Home / Blog / Preservatives Have A Bad Reputation, But They're Important For Your Beauty Routine

Preservatives Have A Bad Reputation, But They're Important For Your Beauty Routine

Jun 13, 2023Jun 13, 2023

The move away from harmful chemicals and toward clean beauty over the past 20 years mirrors the push against heavily processed foods and toward whole foods like organic produce and lean proteins. We've experienced a slow, welcome awakening about what ingredients are in our food, what chemicals are in our skincare, and what to do about it. Many clean beauty products are now promoted as preservative-free.

But when it comes to cosmetics, not just makeup and moisturizer, but shampoo, shaving cream, and mouthwash, they actually must have preservatives. Most beauty products contain water, and water conducts waterborne bacteria. And a handy fact about our skin: over 1000 species of bacteria and microbes call it home. Our skin is the wild west of bacteria — the sheriffs (good bacteria) keep the outlaws away (unwelcome microbes). Add those two together — an unpreserved jar of moisturizer plus your clean yet microbe-y fingers — and you've got a problem. Preservatives are essential for a healthy beauty routine, yet there's a reason they developed a bad reputation.

There are three types of preservatives: natural, synthetic, and chemical. Natural preservatives include tea tree oil, thyme, oregano, and honey. Synthetics include tocopheryl acetate and food-grade sodium benzoate, and chemical preservatives include parabens and formaldehyde. Formaldehyde isn't added to products, but forms as a result of chemical processes. Synthetic preservatives can irritate the skin, but the natural alternatives can unfortunately be less effective.

Parabens are controversial. They've been labeled dangerous because they're thought to be endocrine disrupters and toxic to the reproductive system — but because they're an efficient anti-microbial, they've been widely used across all beauty and cosmetic products since the 1950s after some bacteria-infected facial lotions caused blindness. The parabens used in the U.S. for cosmetics include methylparaben, propylparaben, butylparaben, and ethylparaben. There are five different parabens that have been banned in the E.U., and the parabens that are used in European cosmetics are regulated. Preservatives aren't regulated by the FDA. The rules are changing though, and new beauty legislation could affect your favorite brands.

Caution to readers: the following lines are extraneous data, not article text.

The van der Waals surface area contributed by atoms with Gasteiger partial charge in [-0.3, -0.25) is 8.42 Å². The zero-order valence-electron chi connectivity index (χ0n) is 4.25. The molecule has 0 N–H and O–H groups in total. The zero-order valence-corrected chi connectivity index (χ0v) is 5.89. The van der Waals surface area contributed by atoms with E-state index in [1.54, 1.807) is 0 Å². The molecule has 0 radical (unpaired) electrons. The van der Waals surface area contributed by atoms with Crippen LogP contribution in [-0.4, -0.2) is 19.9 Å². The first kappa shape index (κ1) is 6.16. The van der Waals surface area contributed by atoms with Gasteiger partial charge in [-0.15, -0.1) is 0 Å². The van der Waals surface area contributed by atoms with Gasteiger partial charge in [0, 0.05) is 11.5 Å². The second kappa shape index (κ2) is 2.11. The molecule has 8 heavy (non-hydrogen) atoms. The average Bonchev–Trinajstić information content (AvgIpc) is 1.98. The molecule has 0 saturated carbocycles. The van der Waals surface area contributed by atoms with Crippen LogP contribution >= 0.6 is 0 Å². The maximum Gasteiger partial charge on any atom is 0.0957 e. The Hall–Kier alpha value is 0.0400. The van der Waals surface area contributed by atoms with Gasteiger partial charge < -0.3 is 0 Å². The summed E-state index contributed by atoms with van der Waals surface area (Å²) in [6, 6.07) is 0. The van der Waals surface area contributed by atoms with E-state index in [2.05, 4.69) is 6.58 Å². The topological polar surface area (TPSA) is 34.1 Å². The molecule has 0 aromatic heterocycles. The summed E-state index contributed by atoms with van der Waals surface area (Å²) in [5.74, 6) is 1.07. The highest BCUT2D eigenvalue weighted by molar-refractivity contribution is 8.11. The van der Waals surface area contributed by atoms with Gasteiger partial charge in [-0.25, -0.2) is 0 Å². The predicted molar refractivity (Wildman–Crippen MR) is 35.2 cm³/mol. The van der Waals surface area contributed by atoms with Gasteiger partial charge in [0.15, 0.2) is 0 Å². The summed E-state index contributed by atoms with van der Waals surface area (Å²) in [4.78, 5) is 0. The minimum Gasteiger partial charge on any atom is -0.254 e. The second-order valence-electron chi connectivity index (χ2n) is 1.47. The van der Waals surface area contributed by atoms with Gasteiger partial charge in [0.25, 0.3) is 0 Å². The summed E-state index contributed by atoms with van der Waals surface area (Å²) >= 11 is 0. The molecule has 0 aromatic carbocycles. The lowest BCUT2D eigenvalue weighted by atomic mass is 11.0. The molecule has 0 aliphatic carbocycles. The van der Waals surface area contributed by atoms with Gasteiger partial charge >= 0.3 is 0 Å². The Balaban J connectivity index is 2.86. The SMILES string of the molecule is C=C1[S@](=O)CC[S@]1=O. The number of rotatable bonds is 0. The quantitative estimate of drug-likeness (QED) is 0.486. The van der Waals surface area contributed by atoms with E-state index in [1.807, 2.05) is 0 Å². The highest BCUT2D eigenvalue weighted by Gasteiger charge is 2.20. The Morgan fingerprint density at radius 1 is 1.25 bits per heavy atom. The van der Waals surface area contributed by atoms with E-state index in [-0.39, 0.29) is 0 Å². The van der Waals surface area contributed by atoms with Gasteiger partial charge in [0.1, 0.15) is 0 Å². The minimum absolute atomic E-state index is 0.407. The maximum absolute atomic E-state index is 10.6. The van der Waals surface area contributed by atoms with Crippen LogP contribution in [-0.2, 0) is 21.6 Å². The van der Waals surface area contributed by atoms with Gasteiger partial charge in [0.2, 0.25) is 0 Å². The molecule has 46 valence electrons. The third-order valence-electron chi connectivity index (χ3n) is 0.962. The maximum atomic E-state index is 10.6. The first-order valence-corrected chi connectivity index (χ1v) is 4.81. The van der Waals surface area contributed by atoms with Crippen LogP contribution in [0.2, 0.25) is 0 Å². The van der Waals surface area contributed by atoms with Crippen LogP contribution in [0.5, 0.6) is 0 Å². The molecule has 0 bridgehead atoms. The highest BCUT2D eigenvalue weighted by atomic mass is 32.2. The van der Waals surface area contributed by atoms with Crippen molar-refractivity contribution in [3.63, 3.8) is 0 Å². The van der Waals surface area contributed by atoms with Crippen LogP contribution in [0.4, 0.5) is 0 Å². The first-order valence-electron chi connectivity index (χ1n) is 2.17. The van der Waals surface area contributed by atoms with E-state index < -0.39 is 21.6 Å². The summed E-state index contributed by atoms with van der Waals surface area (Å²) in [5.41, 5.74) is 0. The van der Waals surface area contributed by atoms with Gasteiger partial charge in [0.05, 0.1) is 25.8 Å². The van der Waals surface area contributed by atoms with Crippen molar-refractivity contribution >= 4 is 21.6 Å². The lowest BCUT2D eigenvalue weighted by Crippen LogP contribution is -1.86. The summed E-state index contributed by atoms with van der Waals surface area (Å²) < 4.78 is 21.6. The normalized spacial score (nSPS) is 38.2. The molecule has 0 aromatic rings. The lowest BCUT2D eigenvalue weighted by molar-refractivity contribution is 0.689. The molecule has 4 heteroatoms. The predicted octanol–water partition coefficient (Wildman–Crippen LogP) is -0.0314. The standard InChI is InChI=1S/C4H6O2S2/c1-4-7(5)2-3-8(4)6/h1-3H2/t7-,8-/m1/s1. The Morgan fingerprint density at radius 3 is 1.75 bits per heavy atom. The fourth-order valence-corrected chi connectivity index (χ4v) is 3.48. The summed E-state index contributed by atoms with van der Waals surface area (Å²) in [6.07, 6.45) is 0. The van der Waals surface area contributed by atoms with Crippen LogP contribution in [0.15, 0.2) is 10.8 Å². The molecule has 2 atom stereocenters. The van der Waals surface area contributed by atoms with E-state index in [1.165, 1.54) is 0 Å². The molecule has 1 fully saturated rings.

A small study from 2004 seemed to link parabens and breast cancer, sparking worry, and yet it's been criticized by the Washington Post as "shaky science." The study was conducted without the use of non-cancerous breast tissue as a control. Considered a trusted professional resource, Cosmetics Info comes out in favor of parabens but without providing a larger context or acknowledging the controversy.

How long you can safely keep using beauty products after opening varies, and there may not be an expiration date. Most products will have a period-after-opening symbol on the label indicating the number of months you can use it before you should throw it away. Clean beauty is a meaningful movement, but if your products are preservative-free, or have natural preservatives, make sure they stay fresh.

If your moisturizer smells different or develops another texture, it's likely gone bad with bacteria or fungi. Mascara wands and other products with applicators come directly into contact with fungi and microbes with every use. To prevent infection, the Mayo Clinic suggests tossing and replacing mascara and liquid eyeliner every three months.

The other broad guidelines are: water-based foundation, pencil, and gel eyeliners and lip pencils are good for a year, oil-based foundation can last for 18 months, and blushes and lip gloss can be used from six months to a year. They suggest lipsticks are OK to use from one to two years, and properly stored, moisture-free powder can last up to two years.